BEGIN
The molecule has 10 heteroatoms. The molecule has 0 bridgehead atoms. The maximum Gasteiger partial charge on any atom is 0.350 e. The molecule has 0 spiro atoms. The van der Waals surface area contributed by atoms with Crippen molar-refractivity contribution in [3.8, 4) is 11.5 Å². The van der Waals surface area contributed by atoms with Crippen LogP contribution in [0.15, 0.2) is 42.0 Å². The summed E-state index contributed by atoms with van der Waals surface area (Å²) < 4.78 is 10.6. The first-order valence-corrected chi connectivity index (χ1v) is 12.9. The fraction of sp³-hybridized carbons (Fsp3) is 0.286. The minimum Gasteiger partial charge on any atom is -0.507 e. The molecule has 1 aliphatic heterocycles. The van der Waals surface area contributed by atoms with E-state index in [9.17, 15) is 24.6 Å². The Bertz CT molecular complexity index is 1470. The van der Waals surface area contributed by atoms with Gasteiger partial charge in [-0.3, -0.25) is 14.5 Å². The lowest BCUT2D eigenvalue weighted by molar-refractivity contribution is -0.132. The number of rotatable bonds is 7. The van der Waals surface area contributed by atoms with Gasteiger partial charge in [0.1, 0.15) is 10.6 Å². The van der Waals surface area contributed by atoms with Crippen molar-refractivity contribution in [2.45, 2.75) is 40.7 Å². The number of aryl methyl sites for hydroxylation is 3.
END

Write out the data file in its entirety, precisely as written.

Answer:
The molecule has 10 heteroatoms. The molecule has 0 bridgehead atoms. The maximum Gasteiger partial charge on any atom is 0.350 e. The molecule has 0 spiro atoms. The van der Waals surface area contributed by atoms with Crippen molar-refractivity contribution in [3.8, 4) is 11.5 Å². The van der Waals surface area contributed by atoms with Crippen LogP contribution in [0.15, 0.2) is 42.0 Å². The summed E-state index contributed by atoms with van der Waals surface area (Å²) < 4.78 is 10.6. The first-order valence-corrected chi connectivity index (χ1v) is 12.9. The fraction of sp³-hybridized carbons (Fsp3) is 0.286. The minimum Gasteiger partial charge on any atom is -0.507 e. The molecule has 1 aliphatic heterocycles. The van der Waals surface area contributed by atoms with E-state index in [9.17, 15) is 24.6 Å². The Bertz CT molecular complexity index is 1470. The van der Waals surface area contributed by atoms with Gasteiger partial charge in [-0.3, -0.25) is 14.5 Å². The lowest BCUT2D eigenvalue weighted by molar-refractivity contribution is -0.132. The number of rotatable bonds is 7. The van der Waals surface area contributed by atoms with Gasteiger partial charge in [0.1, 0.15) is 10.6 Å². The van der Waals surface area contributed by atoms with Crippen molar-refractivity contribution in [2.45, 2.75) is 40.7 Å². The number of aryl methyl sites for hydroxylation is 3.